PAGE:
Radiofrequency ablation (RFA) can possibly alleviate the intensity of pain brought on by bone metastases, according to a study published online Jan. 4 in Cancer.
A research team led by Damian Dupuy, MD, director of ablation services at Rhode Island Hospital and professor of diagnostic imaging at the Warren Alpert Medical School of Brown University in Providence, R.I., conducted a single-arm prospective trial to determine whether RFA can safely manage pain from osseous metastatic disease, as it has been proven successful in the treatment of liver, kidney and lung cancer tumor cases.
According to the authors, between 30 and 70 percent of all patients diagnosed with cancer each year will develop a bone metastasis. Narcotics are typically used for pain management of this condition inside the hospital, and the dose of these drugs must be increased as a patient undergoes this treatment, the study found.
However, the researchers noted that this form of treatment is not effective for all patients.
“It is clear that improved palliative treatments must be identified to address the needs of these great many patients,” said Dupuy. “RFA is widely available, covered by most insurance and often allows patients enhanced interaction with loved ones by reducing use of strong narcotics which can leave them in a medicated state. Also, unlike many other cancer pain management treatments, RFA can be repeated and maintain similar results.”
The study, sponsored by the National Cancer Institute (NCI), part of the National Institutes of Health (NIH), recruited 55 patients presenting with one bone metastasis with a chronic pain score of more than 50 on a pain scale of 0-100.
Each patient underwent percutaneous CT-guided RFA--which utilizes electrodes to generate heat and destroy abnormal cancer cells of the bone metastasis --at a temperature of less than 60°C. Patients were asked to note their pain levels daily for the first two weeks post-treatment and then once again at the one-month and three-month follow-up periods.
RFA was found to have reduced pain at the one- and three-month follow-up marks for all pain assessment measures. The authors noted that the average increase in pain relief from the pre-RFA to the one-month mark was 26.3 percent, and the increase from pre-RFA to the three-month mark was 16.38 percent.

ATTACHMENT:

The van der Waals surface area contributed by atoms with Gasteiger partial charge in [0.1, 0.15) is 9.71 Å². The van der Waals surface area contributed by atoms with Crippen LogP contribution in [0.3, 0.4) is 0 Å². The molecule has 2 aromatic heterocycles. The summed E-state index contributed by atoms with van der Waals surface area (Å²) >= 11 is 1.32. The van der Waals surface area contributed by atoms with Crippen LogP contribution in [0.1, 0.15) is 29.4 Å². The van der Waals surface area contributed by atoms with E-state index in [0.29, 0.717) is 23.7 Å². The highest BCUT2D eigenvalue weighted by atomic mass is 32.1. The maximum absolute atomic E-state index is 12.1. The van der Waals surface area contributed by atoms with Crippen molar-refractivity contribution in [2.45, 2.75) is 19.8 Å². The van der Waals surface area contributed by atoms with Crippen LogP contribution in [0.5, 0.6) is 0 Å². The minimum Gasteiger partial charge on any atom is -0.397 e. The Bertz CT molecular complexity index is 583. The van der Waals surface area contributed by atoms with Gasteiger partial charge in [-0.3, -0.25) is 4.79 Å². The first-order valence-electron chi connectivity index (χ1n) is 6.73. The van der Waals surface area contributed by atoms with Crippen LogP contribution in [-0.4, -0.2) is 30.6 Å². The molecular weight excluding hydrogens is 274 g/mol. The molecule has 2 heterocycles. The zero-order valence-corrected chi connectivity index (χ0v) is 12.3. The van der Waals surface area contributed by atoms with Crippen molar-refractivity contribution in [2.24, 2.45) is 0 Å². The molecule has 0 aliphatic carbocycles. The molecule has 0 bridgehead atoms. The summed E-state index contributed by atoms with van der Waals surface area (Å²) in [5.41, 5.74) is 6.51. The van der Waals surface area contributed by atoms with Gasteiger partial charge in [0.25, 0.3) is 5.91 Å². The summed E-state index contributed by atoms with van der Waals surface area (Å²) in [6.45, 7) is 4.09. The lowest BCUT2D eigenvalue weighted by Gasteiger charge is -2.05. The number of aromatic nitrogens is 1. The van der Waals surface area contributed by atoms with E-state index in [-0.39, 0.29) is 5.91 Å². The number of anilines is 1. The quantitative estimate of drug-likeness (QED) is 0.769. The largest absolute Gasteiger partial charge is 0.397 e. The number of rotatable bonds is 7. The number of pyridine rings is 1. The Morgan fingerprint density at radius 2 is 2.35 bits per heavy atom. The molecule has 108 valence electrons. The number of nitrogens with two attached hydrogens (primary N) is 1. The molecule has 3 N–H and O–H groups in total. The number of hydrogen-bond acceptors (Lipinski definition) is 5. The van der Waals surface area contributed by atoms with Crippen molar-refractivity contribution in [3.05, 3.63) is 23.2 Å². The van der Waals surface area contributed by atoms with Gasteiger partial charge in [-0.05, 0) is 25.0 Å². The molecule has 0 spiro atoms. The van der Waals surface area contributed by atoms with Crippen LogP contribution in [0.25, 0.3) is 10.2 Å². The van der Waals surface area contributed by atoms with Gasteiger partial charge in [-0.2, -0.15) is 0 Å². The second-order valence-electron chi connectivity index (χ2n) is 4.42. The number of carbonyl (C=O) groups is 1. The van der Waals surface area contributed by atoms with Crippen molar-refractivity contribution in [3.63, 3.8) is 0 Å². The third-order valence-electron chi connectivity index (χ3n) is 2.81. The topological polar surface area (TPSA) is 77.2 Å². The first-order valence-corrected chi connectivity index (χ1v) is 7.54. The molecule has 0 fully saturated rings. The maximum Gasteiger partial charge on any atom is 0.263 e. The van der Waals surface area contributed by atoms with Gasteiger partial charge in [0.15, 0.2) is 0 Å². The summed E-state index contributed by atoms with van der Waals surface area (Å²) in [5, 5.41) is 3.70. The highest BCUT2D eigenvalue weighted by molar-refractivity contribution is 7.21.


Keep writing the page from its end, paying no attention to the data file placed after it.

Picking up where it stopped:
Pain intensity from pre-RFA to the one-month follow up was found to have an average decrease of 26.9 percent and 14.2 percent at the three-month follow up, said the authors.
Additionally, the researchers noted that because RFA is minimally invasive and can be performed in the outpatient setting, the treatment may support patient frame of mind and mood. As a result, the authors found that the average mood increase in the patients rose 19.9 percent from pre-RFA treatments to the one-month mark, and 14.9 percent to the three-month follow up.
In five percent of the patients, grade 3 toxicities were reported. Despite these adverse events, the procedure was found to be a safe alternative for patients who previously received radiation therapy and have reached their maximum radiation dose, but are still experiencing pain, concluded the authors.
“We know that RFA is a highly effective cancer treatment when surgery is not an option,” said Dupuy. “RFA offers potential advantages over other methods in that cell death is immediate, lesion size can be accurately controlled, lesion temperature can be monitored, and it can be performed under local anesthesia and conscious sedation in the outpatient setting. This is a significant step forward in the pain management of these patients.”